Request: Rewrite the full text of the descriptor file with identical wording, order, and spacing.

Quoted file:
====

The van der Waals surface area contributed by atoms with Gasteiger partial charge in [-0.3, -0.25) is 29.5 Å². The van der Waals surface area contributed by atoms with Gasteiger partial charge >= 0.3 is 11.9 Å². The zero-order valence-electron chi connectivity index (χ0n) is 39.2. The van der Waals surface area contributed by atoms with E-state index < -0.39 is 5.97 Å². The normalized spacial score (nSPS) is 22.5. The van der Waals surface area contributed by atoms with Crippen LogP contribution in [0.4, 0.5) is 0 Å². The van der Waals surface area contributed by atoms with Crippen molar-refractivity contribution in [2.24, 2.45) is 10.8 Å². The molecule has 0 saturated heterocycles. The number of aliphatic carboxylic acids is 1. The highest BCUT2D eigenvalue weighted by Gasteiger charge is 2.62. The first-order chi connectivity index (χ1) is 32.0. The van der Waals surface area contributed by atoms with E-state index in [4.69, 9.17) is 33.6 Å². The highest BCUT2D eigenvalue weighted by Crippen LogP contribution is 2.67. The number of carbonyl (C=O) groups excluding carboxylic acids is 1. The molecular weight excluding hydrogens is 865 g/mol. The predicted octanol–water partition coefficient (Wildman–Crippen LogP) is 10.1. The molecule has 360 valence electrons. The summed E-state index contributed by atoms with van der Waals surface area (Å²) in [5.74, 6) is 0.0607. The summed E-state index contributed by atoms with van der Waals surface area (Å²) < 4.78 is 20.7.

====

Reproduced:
The van der Waals surface area contributed by atoms with Gasteiger partial charge in [-0.3, -0.25) is 29.5 Å². The van der Waals surface area contributed by atoms with Gasteiger partial charge >= 0.3 is 11.9 Å². The zero-order valence-electron chi connectivity index (χ0n) is 39.2. The van der Waals surface area contributed by atoms with E-state index < -0.39 is 5.97 Å². The normalized spacial score (nSPS) is 22.5. The van der Waals surface area contributed by atoms with Crippen LogP contribution in [0.4, 0.5) is 0 Å². The van der Waals surface area contributed by atoms with Crippen molar-refractivity contribution in [2.24, 2.45) is 10.8 Å². The molecule has 0 saturated heterocycles. The number of aliphatic carboxylic acids is 1. The highest BCUT2D eigenvalue weighted by Gasteiger charge is 2.62. The first-order chi connectivity index (χ1) is 32.0. The van der Waals surface area contributed by atoms with E-state index in [4.69, 9.17) is 33.6 Å². The highest BCUT2D eigenvalue weighted by Crippen LogP contribution is 2.67. The number of carbonyl (C=O) groups excluding carboxylic acids is 1. The molecular weight excluding hydrogens is 865 g/mol. The predicted octanol–water partition coefficient (Wildman–Crippen LogP) is 10.1. The molecule has 360 valence electrons. The summed E-state index contributed by atoms with van der Waals surface area (Å²) in [5.74, 6) is 0.0607. The summed E-state index contributed by atoms with van der Waals surface area (Å²) < 4.78 is 20.7.